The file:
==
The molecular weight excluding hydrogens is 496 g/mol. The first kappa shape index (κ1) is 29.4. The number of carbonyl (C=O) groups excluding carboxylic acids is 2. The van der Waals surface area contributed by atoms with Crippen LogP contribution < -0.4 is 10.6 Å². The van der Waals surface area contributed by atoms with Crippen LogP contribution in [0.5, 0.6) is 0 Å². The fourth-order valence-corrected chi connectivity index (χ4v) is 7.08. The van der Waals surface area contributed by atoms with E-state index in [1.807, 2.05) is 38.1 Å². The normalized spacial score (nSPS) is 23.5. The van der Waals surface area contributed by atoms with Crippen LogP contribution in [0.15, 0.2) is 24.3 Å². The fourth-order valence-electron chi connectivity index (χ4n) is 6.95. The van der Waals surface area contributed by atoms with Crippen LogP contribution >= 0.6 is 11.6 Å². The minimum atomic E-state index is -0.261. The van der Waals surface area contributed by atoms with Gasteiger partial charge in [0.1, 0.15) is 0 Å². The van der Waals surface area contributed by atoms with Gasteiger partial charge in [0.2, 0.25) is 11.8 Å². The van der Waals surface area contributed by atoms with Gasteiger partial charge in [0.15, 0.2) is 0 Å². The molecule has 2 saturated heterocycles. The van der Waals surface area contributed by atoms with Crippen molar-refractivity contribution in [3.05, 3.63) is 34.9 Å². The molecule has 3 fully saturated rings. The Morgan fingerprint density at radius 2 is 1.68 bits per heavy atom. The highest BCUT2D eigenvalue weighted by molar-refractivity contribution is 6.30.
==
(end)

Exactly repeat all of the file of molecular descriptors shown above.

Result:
The molecular weight excluding hydrogens is 496 g/mol. The first kappa shape index (κ1) is 29.4. The number of carbonyl (C=O) groups excluding carboxylic acids is 2. The van der Waals surface area contributed by atoms with Crippen LogP contribution < -0.4 is 10.6 Å². The van der Waals surface area contributed by atoms with Crippen LogP contribution in [0.5, 0.6) is 0 Å². The fourth-order valence-corrected chi connectivity index (χ4v) is 7.08. The van der Waals surface area contributed by atoms with E-state index in [1.807, 2.05) is 38.1 Å². The normalized spacial score (nSPS) is 23.5. The van der Waals surface area contributed by atoms with Crippen LogP contribution in [0.15, 0.2) is 24.3 Å². The fourth-order valence-electron chi connectivity index (χ4n) is 6.95. The van der Waals surface area contributed by atoms with Crippen LogP contribution >= 0.6 is 11.6 Å². The minimum atomic E-state index is -0.261. The van der Waals surface area contributed by atoms with Gasteiger partial charge in [0.1, 0.15) is 0 Å². The van der Waals surface area contributed by atoms with Gasteiger partial charge in [0.2, 0.25) is 11.8 Å². The van der Waals surface area contributed by atoms with Gasteiger partial charge in [0.15, 0.2) is 0 Å². The molecule has 2 saturated heterocycles. The van der Waals surface area contributed by atoms with Crippen molar-refractivity contribution in [3.05, 3.63) is 34.9 Å². The molecule has 3 fully saturated rings. The Morgan fingerprint density at radius 2 is 1.68 bits per heavy atom. The highest BCUT2D eigenvalue weighted by molar-refractivity contribution is 6.30.